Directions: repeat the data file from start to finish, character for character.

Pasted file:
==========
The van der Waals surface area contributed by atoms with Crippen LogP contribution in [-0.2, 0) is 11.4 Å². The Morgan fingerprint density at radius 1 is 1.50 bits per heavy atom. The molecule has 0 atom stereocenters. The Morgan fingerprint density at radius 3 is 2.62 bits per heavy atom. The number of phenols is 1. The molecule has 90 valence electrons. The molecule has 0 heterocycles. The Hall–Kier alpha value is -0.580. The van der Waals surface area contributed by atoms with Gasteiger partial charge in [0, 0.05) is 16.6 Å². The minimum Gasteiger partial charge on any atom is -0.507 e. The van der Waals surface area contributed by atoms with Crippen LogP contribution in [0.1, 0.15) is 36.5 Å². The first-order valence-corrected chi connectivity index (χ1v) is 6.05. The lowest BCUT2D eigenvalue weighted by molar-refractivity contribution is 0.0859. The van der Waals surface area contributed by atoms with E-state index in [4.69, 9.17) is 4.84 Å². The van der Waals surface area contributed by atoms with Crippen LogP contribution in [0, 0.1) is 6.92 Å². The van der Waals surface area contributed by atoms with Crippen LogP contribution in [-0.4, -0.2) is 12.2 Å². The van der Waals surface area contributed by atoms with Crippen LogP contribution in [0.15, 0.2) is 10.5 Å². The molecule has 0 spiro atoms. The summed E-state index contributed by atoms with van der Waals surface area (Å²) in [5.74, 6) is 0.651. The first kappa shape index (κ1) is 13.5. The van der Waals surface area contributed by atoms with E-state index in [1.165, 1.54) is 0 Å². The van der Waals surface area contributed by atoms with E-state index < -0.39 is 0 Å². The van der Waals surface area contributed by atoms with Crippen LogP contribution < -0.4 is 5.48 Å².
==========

The van der Waals surface area contributed by atoms with Crippen LogP contribution in [-0.2, 0) is 11.4 Å². The Morgan fingerprint density at radius 1 is 1.50 bits per heavy atom. The molecule has 0 atom stereocenters. The Morgan fingerprint density at radius 3 is 2.62 bits per heavy atom. The number of phenols is 1. The molecule has 90 valence electrons. The molecule has 0 heterocycles. The Hall–Kier alpha value is -0.580. The van der Waals surface area contributed by atoms with Gasteiger partial charge in [0, 0.05) is 16.6 Å². The minimum Gasteiger partial charge on any atom is -0.507 e. The van der Waals surface area contributed by atoms with Crippen LogP contribution in [0.1, 0.15) is 36.5 Å². The first-order valence-corrected chi connectivity index (χ1v) is 6.05. The lowest BCUT2D eigenvalue weighted by molar-refractivity contribution is 0.0859. The van der Waals surface area contributed by atoms with E-state index in [4.69, 9.17) is 4.84 Å². The van der Waals surface area contributed by atoms with Crippen LogP contribution in [0, 0.1) is 6.92 Å². The van der Waals surface area contributed by atoms with Crippen LogP contribution in [-0.4, -0.2) is 12.2 Å². The van der Waals surface area contributed by atoms with Crippen LogP contribution in [0.15, 0.2) is 10.5 Å². The molecule has 0 spiro atoms. The summed E-state index contributed by atoms with van der Waals surface area (Å²) in [5.74, 6) is 0.651. The first kappa shape index (κ1) is 13.5. The van der Waals surface area contributed by atoms with E-state index in [1.165, 1.54) is 0 Å². The van der Waals surface area contributed by atoms with E-state index < -0.39 is 0 Å². The van der Waals surface area contributed by atoms with Crippen LogP contribution < -0.4 is 5.48 Å².